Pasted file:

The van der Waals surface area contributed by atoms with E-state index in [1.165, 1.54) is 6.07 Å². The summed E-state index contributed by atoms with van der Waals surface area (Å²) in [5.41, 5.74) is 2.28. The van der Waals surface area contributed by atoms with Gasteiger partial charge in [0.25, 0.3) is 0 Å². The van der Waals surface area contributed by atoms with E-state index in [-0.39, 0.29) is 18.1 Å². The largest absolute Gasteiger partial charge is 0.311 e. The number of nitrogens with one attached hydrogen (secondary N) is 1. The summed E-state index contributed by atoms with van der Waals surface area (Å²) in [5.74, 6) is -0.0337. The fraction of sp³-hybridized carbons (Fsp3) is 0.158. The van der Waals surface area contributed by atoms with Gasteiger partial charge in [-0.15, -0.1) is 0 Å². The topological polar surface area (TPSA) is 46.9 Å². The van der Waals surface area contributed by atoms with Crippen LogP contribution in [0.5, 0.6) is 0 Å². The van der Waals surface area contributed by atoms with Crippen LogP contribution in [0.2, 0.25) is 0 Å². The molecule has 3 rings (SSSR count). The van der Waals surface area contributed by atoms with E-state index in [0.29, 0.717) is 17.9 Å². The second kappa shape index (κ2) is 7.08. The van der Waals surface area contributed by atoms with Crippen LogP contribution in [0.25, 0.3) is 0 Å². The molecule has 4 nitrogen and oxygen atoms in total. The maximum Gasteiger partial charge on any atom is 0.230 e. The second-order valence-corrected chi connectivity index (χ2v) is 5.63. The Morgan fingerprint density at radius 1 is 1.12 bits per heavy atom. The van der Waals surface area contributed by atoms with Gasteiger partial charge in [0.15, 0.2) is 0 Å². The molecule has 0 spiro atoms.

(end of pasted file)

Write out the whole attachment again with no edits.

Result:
The van der Waals surface area contributed by atoms with E-state index in [1.165, 1.54) is 6.07 Å². The summed E-state index contributed by atoms with van der Waals surface area (Å²) in [5.41, 5.74) is 2.28. The van der Waals surface area contributed by atoms with Gasteiger partial charge in [0.25, 0.3) is 0 Å². The van der Waals surface area contributed by atoms with E-state index in [-0.39, 0.29) is 18.1 Å². The largest absolute Gasteiger partial charge is 0.311 e. The number of nitrogens with one attached hydrogen (secondary N) is 1. The summed E-state index contributed by atoms with van der Waals surface area (Å²) in [5.74, 6) is -0.0337. The fraction of sp³-hybridized carbons (Fsp3) is 0.158. The van der Waals surface area contributed by atoms with Gasteiger partial charge in [-0.15, -0.1) is 0 Å². The topological polar surface area (TPSA) is 46.9 Å². The van der Waals surface area contributed by atoms with Crippen LogP contribution in [0.5, 0.6) is 0 Å². The van der Waals surface area contributed by atoms with Crippen LogP contribution in [0.2, 0.25) is 0 Å². The molecule has 3 rings (SSSR count). The van der Waals surface area contributed by atoms with E-state index in [0.29, 0.717) is 17.9 Å². The second kappa shape index (κ2) is 7.08. The van der Waals surface area contributed by atoms with Crippen LogP contribution in [0.25, 0.3) is 0 Å². The molecule has 4 nitrogen and oxygen atoms in total. The maximum Gasteiger partial charge on any atom is 0.230 e. The second-order valence-corrected chi connectivity index (χ2v) is 5.63. The Morgan fingerprint density at radius 1 is 1.12 bits per heavy atom. The van der Waals surface area contributed by atoms with Gasteiger partial charge in [0.15, 0.2) is 0 Å². The molecule has 0 spiro atoms.